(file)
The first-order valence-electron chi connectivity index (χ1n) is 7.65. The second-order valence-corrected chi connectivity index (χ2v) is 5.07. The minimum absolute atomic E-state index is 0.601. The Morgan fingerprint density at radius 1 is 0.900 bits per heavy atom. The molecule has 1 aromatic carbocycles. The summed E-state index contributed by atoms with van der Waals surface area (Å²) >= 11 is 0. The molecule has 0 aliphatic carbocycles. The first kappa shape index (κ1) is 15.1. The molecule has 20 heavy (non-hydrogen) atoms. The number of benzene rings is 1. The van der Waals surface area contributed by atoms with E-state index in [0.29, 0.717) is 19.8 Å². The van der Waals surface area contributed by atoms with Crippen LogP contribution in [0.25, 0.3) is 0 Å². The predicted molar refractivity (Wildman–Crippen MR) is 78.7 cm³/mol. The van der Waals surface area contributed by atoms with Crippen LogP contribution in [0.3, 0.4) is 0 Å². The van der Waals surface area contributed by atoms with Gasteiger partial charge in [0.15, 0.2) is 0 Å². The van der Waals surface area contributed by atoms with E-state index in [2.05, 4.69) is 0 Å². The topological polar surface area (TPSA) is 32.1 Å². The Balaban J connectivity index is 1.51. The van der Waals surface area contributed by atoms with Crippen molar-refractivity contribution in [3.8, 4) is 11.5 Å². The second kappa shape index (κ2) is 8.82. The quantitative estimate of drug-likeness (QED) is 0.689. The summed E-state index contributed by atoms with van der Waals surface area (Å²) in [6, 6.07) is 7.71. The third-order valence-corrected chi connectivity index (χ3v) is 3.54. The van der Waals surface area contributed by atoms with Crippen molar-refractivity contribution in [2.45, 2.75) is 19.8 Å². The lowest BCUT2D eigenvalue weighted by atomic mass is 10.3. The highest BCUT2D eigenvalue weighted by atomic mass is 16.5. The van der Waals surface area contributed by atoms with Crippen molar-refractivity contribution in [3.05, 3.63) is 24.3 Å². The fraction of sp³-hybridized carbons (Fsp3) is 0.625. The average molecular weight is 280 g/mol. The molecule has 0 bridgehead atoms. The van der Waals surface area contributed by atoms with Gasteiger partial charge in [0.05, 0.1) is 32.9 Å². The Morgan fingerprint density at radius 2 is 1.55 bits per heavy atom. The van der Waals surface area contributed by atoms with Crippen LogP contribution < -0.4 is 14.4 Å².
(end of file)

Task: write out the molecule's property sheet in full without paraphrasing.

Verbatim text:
The first-order valence-electron chi connectivity index (χ1n) is 7.65. The second-order valence-corrected chi connectivity index (χ2v) is 5.07. The minimum absolute atomic E-state index is 0.601. The Morgan fingerprint density at radius 1 is 0.900 bits per heavy atom. The molecule has 1 aromatic carbocycles. The summed E-state index contributed by atoms with van der Waals surface area (Å²) >= 11 is 0. The molecule has 0 aliphatic carbocycles. The first kappa shape index (κ1) is 15.1. The molecule has 20 heavy (non-hydrogen) atoms. The number of benzene rings is 1. The van der Waals surface area contributed by atoms with E-state index in [0.29, 0.717) is 19.8 Å². The van der Waals surface area contributed by atoms with Crippen LogP contribution in [0.25, 0.3) is 0 Å². The predicted molar refractivity (Wildman–Crippen MR) is 78.7 cm³/mol. The van der Waals surface area contributed by atoms with Crippen LogP contribution in [0.3, 0.4) is 0 Å². The van der Waals surface area contributed by atoms with Gasteiger partial charge in [0.15, 0.2) is 0 Å². The van der Waals surface area contributed by atoms with E-state index in [2.05, 4.69) is 0 Å². The topological polar surface area (TPSA) is 32.1 Å². The Balaban J connectivity index is 1.51. The van der Waals surface area contributed by atoms with Crippen molar-refractivity contribution in [3.8, 4) is 11.5 Å². The second kappa shape index (κ2) is 8.82. The quantitative estimate of drug-likeness (QED) is 0.689. The summed E-state index contributed by atoms with van der Waals surface area (Å²) in [6, 6.07) is 7.71. The third-order valence-corrected chi connectivity index (χ3v) is 3.54. The van der Waals surface area contributed by atoms with Crippen molar-refractivity contribution in [2.45, 2.75) is 19.8 Å². The lowest BCUT2D eigenvalue weighted by atomic mass is 10.3. The highest BCUT2D eigenvalue weighted by atomic mass is 16.5. The van der Waals surface area contributed by atoms with Crippen molar-refractivity contribution in [3.05, 3.63) is 24.3 Å². The fraction of sp³-hybridized carbons (Fsp3) is 0.625. The average molecular weight is 280 g/mol. The molecule has 0 bridgehead atoms. The van der Waals surface area contributed by atoms with Gasteiger partial charge in [0.05, 0.1) is 32.9 Å². The Morgan fingerprint density at radius 2 is 1.55 bits per heavy atom. The van der Waals surface area contributed by atoms with Crippen LogP contribution < -0.4 is 14.4 Å².